Fuji Television Network Inc v Iron Chef Pizza Pty Ltd (2020) ATMO 107 (18 June 2020)
This decision concerns an opposition by Fuji Television Network Inc (“Fuji Television”) to an application by Iron Chef Pizza Pty Ltd (“Iron Chef Pizza”) to register the trade mark IRON CHEF in respect of food delivery services and related software services (“the pending IRON CHEF trade mark”) in Classes 39 and 41. Fuji Television is a production company that owns the rights to the Iron Chef franchise of cooking shows.
Fuji Television opposed the pending IRON CHEF trade mark on the basis that:
- the pending IRON CHEF trade mark is substantially identical with or deceptively similar to prior registrations for the IRON CHEF trade mark in respect of kitchen goods and food/entertainment services owned by Fuji Television (section 44);
- Iron Chef Pizza is not the owner of the pending IRON CHEF trade mark because Fuji Television was the first user of the IRON CHEF trade mark in Australia (section 58);
- due to the reputation of the IRON CHEF trade marks owned by Fuji Television, the use of the pending IRON CHEF trade mark would deceive or confuse (section 60);
- the use and registration of the pending IRON CHEF trade mark by Iron Chef Pizza is contrary to Australian Consumer Law (ACL) (section 42(b));
- the application to register the pending IRON CHEF trade mark was made by Iron Chef Pizza in bad faith (section 62A)
The Delegate determined that none of the above grounds had been established.
Although the pending IRON CHEF trade mark is identical to the IRON CHEF trade marks owned by Fuji Television, the food delivery services for which registration were sought were not held to be similar to the “restaurant services” covered by the prior IRON CHEF trade marks. The fact that “food delivery services” are typically provided by third parties not involved in food preparation was determinative in this respect.
The Delegate held that the section 58 ground had not been established for similar reasons noting that this ground further required use of the earlier mark in relation to the “same kind of thing”.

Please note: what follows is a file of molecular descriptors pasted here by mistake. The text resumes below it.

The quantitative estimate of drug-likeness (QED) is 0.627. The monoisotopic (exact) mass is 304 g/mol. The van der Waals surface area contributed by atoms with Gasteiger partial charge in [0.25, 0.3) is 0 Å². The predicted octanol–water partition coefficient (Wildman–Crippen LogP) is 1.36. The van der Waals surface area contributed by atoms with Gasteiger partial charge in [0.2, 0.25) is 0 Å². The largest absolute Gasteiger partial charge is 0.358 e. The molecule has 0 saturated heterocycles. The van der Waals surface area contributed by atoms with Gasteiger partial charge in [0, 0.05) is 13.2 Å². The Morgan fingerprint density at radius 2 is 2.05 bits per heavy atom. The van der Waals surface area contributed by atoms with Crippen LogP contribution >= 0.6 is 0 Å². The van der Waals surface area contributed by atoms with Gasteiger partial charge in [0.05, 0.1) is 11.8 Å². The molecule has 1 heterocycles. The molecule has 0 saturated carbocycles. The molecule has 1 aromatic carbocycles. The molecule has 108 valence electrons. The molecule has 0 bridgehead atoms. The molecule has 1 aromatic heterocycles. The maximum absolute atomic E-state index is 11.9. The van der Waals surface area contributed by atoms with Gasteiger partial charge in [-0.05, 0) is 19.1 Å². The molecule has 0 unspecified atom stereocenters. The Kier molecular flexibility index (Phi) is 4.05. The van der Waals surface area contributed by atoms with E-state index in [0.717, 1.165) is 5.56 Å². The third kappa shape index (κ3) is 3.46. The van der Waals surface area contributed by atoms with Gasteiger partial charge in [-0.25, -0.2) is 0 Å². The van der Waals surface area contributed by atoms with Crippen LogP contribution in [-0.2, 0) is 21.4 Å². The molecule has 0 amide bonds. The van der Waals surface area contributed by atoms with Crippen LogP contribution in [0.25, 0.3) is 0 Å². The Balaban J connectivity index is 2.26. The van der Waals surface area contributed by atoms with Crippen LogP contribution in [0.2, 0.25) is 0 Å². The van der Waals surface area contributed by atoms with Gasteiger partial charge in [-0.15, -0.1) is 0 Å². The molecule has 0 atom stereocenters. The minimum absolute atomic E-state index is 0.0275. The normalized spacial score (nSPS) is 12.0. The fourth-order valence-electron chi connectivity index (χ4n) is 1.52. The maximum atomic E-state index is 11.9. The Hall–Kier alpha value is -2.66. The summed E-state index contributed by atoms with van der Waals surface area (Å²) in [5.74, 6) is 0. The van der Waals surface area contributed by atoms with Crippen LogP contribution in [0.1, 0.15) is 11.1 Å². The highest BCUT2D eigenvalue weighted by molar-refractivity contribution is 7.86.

Fuji Television also failed to establish the section 60 ground as any reputation of the IRON CHEF trade marks was found to be limited to “entertainment services”. The Delegate noted then that the only link between “food delivery services” and the “entertainment services” offered by Fuji Television under the IRON CHEF trade marks was food as their subject matter. As this ground failed, so did the ground of opposition under section 42(b).
The Delegate also did not find that Iron Chef Pizza had applied to register the pending IRON CHEF trade mark in bad faith as per section 62A. This is despite Fuji Television’s allegation that Iron Chef Pizza would have been aware of the prior IRON CHEF trade marks as mere knowledge is not enough to support a finding of bad faith. The Delegate further noted that Iron Chef Pizza did not need to show that this application had been made in good faith as Fuji Television bore the onus of showing that the application was made in bad faith.
Overall, this opposition was unsuccessful as the opponent had failed to establish similarity between the services concerned. This is a reminder that services should not be assumed to be similar on the mere basis of subject matter and the onus of proof rests with the opponent if there is any uncertainty in this respect and otherwise.